Pythagorean tuning and Pythagorean commaPythagoras

Through the centuries writers on music and music theory have dedicated considerable attention to string divisions, mostly illustrated with the monochord. 

Within the approach of Pythagoras the numbers 1, 2, 3 and 4 (called tetraktys) play a key role. These 4 numbers add up to 10.


1200px Tetractys


Applied to the division of a string they result in an octave, pure fifth and pure fourth.

tetraktys noten


The frequencies of these string lengths relate as 1 : 2 : 3 : 4. 

From these proportions it is possible to derive additional tones and, in that way, create tone groups (scales, modes).

So working with pure fifths/fourths and octaves is the point of departure; other intervals result out of combinations of fifths/fourths.

Example of a diatonic scale:

C (basic string length)

d --> D


e --> E


c --> F


When we construct a series of fifths then we arrive at what is called the circle of fifths.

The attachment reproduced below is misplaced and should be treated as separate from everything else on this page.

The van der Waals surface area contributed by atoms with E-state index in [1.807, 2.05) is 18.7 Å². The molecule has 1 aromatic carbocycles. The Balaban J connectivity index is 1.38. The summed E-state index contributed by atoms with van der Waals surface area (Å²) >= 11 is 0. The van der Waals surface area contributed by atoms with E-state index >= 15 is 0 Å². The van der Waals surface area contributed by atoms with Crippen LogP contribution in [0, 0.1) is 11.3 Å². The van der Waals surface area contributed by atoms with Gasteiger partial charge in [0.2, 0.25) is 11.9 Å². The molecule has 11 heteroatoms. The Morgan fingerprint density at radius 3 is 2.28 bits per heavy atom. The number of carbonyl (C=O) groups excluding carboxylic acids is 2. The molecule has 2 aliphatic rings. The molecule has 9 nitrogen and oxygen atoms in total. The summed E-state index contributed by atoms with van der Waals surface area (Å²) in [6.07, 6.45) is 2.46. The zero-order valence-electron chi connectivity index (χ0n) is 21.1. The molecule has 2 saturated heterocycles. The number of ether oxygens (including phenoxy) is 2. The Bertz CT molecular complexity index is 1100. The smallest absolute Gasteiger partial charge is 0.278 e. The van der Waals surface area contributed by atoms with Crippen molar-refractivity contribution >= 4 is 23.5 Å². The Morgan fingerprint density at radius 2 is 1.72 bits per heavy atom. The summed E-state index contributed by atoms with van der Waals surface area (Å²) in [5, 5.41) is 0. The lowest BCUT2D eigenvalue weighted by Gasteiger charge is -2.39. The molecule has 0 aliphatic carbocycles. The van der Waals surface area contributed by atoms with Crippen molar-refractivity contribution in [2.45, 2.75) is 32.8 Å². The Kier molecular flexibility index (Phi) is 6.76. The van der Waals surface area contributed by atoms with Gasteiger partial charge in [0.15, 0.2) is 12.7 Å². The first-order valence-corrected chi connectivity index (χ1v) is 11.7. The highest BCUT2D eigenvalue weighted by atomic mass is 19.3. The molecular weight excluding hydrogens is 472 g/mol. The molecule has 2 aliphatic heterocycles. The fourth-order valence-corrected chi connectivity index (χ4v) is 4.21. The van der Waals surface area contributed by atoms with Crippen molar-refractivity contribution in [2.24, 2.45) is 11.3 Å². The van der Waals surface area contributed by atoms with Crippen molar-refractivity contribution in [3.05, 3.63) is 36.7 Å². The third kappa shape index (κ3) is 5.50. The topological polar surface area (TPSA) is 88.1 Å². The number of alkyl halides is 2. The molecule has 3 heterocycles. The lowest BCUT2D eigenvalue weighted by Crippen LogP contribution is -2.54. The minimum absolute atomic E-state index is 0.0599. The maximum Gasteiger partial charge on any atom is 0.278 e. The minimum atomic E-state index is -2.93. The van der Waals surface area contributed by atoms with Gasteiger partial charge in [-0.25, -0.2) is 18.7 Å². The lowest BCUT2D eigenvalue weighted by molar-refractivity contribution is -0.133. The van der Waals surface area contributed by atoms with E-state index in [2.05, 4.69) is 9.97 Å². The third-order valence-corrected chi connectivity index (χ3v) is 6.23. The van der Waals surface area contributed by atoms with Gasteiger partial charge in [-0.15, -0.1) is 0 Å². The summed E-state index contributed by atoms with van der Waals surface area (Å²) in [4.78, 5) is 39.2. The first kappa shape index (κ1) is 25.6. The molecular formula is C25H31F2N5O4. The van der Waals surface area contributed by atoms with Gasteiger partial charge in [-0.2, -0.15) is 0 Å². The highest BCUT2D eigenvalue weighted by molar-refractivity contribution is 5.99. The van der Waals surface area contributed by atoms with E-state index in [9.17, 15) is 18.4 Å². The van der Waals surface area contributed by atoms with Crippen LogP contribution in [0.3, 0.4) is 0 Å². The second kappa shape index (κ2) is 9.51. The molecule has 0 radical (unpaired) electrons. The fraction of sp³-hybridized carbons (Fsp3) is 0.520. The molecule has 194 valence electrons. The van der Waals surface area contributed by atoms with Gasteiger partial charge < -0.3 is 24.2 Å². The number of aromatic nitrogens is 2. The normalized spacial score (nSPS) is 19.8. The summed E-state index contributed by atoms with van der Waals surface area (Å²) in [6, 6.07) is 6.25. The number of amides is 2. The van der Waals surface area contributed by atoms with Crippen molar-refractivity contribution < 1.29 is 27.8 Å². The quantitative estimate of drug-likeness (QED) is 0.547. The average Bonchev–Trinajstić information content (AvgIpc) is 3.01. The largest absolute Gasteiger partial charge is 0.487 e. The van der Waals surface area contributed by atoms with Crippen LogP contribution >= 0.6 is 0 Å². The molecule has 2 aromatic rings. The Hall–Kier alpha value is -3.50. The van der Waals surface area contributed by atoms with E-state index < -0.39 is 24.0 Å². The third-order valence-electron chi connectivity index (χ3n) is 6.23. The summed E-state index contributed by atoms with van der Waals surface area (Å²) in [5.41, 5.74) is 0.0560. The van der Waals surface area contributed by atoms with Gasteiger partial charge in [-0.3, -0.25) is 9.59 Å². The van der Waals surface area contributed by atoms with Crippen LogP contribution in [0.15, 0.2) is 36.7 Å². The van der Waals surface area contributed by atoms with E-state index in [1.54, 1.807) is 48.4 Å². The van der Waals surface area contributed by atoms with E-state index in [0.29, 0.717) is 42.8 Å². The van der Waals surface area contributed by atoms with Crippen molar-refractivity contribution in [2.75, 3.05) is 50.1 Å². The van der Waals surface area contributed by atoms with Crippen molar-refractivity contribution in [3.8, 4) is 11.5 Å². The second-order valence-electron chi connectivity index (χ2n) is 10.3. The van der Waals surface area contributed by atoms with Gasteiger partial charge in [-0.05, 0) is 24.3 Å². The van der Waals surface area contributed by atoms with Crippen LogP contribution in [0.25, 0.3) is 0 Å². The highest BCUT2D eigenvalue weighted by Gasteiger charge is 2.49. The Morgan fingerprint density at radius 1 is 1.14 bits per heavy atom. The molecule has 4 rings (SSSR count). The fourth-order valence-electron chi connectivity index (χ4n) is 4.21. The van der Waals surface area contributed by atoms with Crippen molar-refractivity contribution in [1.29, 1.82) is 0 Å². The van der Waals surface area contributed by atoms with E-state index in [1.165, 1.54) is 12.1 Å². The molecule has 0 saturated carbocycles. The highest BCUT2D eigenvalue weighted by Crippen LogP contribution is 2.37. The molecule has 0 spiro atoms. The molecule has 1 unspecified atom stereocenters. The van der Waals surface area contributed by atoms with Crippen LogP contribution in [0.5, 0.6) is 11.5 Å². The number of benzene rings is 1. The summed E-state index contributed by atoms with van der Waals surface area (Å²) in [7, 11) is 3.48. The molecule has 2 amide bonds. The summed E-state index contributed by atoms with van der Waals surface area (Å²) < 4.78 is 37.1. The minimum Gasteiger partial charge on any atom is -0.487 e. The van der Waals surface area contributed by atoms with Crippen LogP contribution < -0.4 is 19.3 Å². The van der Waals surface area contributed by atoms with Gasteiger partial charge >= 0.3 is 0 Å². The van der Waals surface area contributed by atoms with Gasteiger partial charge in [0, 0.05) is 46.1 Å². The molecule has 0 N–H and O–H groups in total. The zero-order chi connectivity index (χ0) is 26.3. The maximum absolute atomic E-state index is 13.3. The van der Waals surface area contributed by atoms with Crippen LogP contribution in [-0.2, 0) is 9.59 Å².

A circle of fifths or fourths results in all 12 pitchclasses.

Now it is given fact of nature that 12 consecutive pure fifths don't form a closed circle.


Pythagorean comma

A sequence of 12 pure fifths does not return on a pure octave of the starting frequency but is considerably higher. In other words: B# ≠ C.

In this context enharmonic "equal" tones are not equal at all. The difference is called a (Pythagorean) comma.

We can prove this in an empirical way by tuning and using our ears, but also by calculating:

pythagorean comma duffin

3/2 raised to the power of 12 = 531441/4096 = 129,746338...

2 raised to the power of 7 = 128

C G D A E B F# C# G# D# A# E# B#
          Cb Gb Db Ab Eb Bb F C


Within our equal temperament the last b# is equal to c, within the Pythagorean tuning there is a clear difference, these tones are (real) enharmonic variants.

The label enharmonic equivalent is thus applicable within equal temperament (modern piano's and the like) but in general musical practice things are not alway as clear cut. 

Pythagorean major third

The major third derived from four pure fifths results in a third we experience as (much) too big (stretched).

3/2 raised to the power of 4 = 81/64.

The proportion resulting from string division would be: 5/4 = 80/64

This difference between a Pythagorean and a pure majord third is called a Didymic or syntonic comma

The equal tempered third is better than the Pythagorean one, but not as good as the pure one.

String players playing thirds and sixths with double stops, always aim at removing beats from the sounding interval; they aim to play with just intonation.